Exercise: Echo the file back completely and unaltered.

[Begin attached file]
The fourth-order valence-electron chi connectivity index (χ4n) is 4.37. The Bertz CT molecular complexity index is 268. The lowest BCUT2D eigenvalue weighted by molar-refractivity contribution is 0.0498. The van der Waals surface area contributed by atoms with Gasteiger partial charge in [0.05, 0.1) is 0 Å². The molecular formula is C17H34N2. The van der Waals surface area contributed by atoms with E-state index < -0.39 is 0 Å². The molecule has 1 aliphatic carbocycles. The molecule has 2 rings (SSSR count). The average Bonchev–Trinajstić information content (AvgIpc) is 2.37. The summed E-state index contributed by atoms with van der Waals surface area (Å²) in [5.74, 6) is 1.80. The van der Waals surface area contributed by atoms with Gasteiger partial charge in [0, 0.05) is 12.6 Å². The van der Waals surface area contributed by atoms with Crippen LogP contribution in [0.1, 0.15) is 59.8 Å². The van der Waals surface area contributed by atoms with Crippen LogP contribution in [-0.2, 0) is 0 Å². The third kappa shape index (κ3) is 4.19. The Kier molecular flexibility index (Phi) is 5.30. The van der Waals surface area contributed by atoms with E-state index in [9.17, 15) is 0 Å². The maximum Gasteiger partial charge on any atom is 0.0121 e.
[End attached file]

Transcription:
The fourth-order valence-electron chi connectivity index (χ4n) is 4.37. The Bertz CT molecular complexity index is 268. The lowest BCUT2D eigenvalue weighted by molar-refractivity contribution is 0.0498. The van der Waals surface area contributed by atoms with Gasteiger partial charge in [0.05, 0.1) is 0 Å². The molecular formula is C17H34N2. The van der Waals surface area contributed by atoms with E-state index < -0.39 is 0 Å². The molecule has 1 aliphatic carbocycles. The molecule has 2 rings (SSSR count). The average Bonchev–Trinajstić information content (AvgIpc) is 2.37. The summed E-state index contributed by atoms with van der Waals surface area (Å²) in [5.74, 6) is 1.80. The van der Waals surface area contributed by atoms with Gasteiger partial charge in [0, 0.05) is 12.6 Å². The van der Waals surface area contributed by atoms with Crippen LogP contribution in [0.1, 0.15) is 59.8 Å². The van der Waals surface area contributed by atoms with Crippen LogP contribution in [-0.2, 0) is 0 Å². The third kappa shape index (κ3) is 4.19. The Kier molecular flexibility index (Phi) is 5.30. The van der Waals surface area contributed by atoms with E-state index in [9.17, 15) is 0 Å². The maximum Gasteiger partial charge on any atom is 0.0121 e.